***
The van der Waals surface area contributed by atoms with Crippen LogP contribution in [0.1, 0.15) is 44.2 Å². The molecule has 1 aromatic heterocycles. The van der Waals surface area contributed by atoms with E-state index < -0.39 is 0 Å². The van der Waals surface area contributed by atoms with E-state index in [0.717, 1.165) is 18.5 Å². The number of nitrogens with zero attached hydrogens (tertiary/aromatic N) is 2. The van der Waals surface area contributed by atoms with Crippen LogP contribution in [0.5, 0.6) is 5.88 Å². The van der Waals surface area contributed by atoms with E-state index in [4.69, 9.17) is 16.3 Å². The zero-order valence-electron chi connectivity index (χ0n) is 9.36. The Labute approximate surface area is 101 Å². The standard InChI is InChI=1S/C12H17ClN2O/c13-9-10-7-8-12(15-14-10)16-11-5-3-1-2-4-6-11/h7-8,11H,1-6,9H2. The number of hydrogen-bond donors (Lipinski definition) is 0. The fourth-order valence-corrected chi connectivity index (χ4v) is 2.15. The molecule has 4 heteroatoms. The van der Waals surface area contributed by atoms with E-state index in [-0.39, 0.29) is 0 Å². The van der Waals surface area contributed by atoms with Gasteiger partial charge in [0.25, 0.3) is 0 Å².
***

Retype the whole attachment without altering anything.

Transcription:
The van der Waals surface area contributed by atoms with Crippen LogP contribution in [0.1, 0.15) is 44.2 Å². The molecule has 1 aromatic heterocycles. The van der Waals surface area contributed by atoms with E-state index < -0.39 is 0 Å². The van der Waals surface area contributed by atoms with E-state index in [0.717, 1.165) is 18.5 Å². The number of nitrogens with zero attached hydrogens (tertiary/aromatic N) is 2. The van der Waals surface area contributed by atoms with Crippen LogP contribution in [0.5, 0.6) is 5.88 Å². The van der Waals surface area contributed by atoms with E-state index in [4.69, 9.17) is 16.3 Å². The zero-order valence-electron chi connectivity index (χ0n) is 9.36. The Labute approximate surface area is 101 Å². The standard InChI is InChI=1S/C12H17ClN2O/c13-9-10-7-8-12(15-14-10)16-11-5-3-1-2-4-6-11/h7-8,11H,1-6,9H2. The number of hydrogen-bond donors (Lipinski definition) is 0. The fourth-order valence-corrected chi connectivity index (χ4v) is 2.15. The molecule has 4 heteroatoms. The van der Waals surface area contributed by atoms with E-state index in [-0.39, 0.29) is 0 Å². The van der Waals surface area contributed by atoms with Gasteiger partial charge in [0.25, 0.3) is 0 Å².